New Hampshire


One of the United States, so named by John Madison, to whom a portion of its territory was granted in 1629, after Hampshire in England, the county from which he emigrated.  It lies between 4241' and 4511' north latitude, and 7040' and 7228' west longitude from Greenwich, and is bounded north by Canada East, east by Maine, from which it is separated in part by Salmon Fall river; southeast by the Atlantic; south by Massachusetts; and west by Connecticut river, which separates it from Vermont.  Superficial area 9,411 square miles.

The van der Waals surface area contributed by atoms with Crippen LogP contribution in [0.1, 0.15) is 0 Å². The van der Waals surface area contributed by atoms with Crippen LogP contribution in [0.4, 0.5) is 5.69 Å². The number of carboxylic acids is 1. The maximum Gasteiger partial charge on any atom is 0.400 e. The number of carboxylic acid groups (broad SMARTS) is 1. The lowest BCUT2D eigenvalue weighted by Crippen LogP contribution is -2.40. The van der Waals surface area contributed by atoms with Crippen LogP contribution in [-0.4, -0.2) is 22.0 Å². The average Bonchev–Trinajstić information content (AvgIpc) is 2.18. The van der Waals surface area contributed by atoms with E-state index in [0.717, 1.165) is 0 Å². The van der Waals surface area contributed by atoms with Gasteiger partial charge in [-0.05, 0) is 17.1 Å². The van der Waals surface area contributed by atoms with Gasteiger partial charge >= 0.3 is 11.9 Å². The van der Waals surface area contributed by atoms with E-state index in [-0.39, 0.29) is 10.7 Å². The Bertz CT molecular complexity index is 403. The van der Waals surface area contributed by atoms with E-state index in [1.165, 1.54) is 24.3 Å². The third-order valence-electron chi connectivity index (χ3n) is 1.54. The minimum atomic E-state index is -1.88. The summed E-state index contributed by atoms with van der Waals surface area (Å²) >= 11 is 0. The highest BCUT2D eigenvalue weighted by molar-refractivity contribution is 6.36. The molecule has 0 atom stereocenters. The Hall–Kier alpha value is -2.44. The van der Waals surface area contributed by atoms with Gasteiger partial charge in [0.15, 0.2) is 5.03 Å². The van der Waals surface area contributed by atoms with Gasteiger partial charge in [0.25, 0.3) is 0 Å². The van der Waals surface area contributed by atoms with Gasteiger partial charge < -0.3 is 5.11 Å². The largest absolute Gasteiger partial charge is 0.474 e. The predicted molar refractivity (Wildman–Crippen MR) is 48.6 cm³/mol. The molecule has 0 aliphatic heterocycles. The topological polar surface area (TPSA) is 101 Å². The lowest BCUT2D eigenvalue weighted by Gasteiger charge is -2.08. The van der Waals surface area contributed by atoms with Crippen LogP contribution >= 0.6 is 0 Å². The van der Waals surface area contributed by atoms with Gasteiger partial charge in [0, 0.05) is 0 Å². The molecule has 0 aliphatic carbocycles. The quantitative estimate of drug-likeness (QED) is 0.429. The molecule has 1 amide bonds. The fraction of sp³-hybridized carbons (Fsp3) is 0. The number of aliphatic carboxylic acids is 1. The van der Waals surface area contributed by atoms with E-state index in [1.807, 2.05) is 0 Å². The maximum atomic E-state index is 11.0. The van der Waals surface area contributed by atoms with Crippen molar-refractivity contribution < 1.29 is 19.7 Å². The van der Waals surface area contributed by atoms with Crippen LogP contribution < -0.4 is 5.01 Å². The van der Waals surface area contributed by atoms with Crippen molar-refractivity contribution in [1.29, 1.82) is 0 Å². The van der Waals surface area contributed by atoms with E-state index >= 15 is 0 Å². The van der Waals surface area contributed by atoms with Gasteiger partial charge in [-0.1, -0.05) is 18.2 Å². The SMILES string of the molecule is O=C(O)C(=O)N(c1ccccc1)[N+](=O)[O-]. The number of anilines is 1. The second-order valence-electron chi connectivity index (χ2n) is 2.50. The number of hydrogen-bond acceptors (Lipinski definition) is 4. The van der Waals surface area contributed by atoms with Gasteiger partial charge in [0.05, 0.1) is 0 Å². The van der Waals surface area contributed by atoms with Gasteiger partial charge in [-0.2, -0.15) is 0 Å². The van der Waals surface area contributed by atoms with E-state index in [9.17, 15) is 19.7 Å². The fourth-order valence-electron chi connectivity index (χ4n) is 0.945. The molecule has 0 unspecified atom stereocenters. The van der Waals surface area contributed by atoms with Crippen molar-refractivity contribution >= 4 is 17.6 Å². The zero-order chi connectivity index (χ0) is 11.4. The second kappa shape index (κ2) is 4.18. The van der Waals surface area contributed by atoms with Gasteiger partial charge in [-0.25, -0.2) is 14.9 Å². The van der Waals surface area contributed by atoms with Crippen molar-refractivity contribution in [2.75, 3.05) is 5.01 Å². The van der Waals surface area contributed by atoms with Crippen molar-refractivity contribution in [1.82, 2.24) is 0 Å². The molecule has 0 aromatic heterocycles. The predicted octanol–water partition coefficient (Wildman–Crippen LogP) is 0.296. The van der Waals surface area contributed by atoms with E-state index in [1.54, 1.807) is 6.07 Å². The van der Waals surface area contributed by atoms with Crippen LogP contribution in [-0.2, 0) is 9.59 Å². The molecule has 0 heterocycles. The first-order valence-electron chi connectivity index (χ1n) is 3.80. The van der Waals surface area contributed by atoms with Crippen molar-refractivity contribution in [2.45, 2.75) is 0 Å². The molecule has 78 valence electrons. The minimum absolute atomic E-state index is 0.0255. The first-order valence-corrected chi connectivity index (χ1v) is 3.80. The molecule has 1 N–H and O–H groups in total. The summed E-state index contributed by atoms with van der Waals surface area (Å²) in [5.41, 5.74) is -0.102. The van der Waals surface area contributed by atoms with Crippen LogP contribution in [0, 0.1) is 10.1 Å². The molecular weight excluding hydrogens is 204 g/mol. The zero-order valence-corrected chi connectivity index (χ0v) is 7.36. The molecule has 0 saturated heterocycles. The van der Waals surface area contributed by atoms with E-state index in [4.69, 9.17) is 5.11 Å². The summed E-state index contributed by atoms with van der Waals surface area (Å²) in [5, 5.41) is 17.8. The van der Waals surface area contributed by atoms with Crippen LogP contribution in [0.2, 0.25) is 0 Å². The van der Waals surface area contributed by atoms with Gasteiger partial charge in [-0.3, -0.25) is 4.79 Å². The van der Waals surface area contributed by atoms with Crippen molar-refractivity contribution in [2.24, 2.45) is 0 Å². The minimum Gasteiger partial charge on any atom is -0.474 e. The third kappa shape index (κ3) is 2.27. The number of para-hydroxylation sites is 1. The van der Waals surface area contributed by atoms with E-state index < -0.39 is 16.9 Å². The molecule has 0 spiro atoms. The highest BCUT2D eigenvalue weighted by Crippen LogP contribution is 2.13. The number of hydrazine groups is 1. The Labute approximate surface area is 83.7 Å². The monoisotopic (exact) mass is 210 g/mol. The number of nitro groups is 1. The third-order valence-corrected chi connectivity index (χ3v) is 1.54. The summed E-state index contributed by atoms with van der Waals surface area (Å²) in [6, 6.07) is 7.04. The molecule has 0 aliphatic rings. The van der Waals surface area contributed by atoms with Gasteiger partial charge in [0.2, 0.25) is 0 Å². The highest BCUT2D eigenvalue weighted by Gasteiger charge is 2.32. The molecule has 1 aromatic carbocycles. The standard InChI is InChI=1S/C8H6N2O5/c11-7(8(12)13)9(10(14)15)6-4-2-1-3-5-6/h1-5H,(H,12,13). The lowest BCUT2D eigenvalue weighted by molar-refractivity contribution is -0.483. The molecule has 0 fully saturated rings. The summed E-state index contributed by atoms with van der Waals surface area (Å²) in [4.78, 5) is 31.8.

Physical Aspects-- Taking into consideration the small extent of surface in this state, it is more varied in its natural features than any other in the Union.  Commencing at the seashore, we find a sandy beach, bordered by extensive salt marshes, which are intersected by numerous creeks.  In the midst of this beach there is a bold promontory, called the "Boar's Head."  For the first 20 or 30 miles from the sea, the country is either level or variegated by rolling swells, fertile valleys and small conical hills.  The remainder of the state is greatly diversified by sloping woodlands, rich intervales, rugged mountains, fruitful valleys, foaming cascades, crystal rivers and silvery lakes, which from their wild and picturesque effect, have distinguished this country as the "Switzerland of America."  The soil is as varied in its character as the surface; a considerable portion is fertile, and it is generally better adapted to grazing then tillage. The "intervale Lands," on the borders of the large rivers, are esteemed as the most valuable, particularly if they are enriched by annual floods.  The uplands, of an uneven surface, and of a warm, moist, stony soil, are regarded as the best for grazing.  The sandy pine plains are the poorest and often are of little or no use, except for growing wood.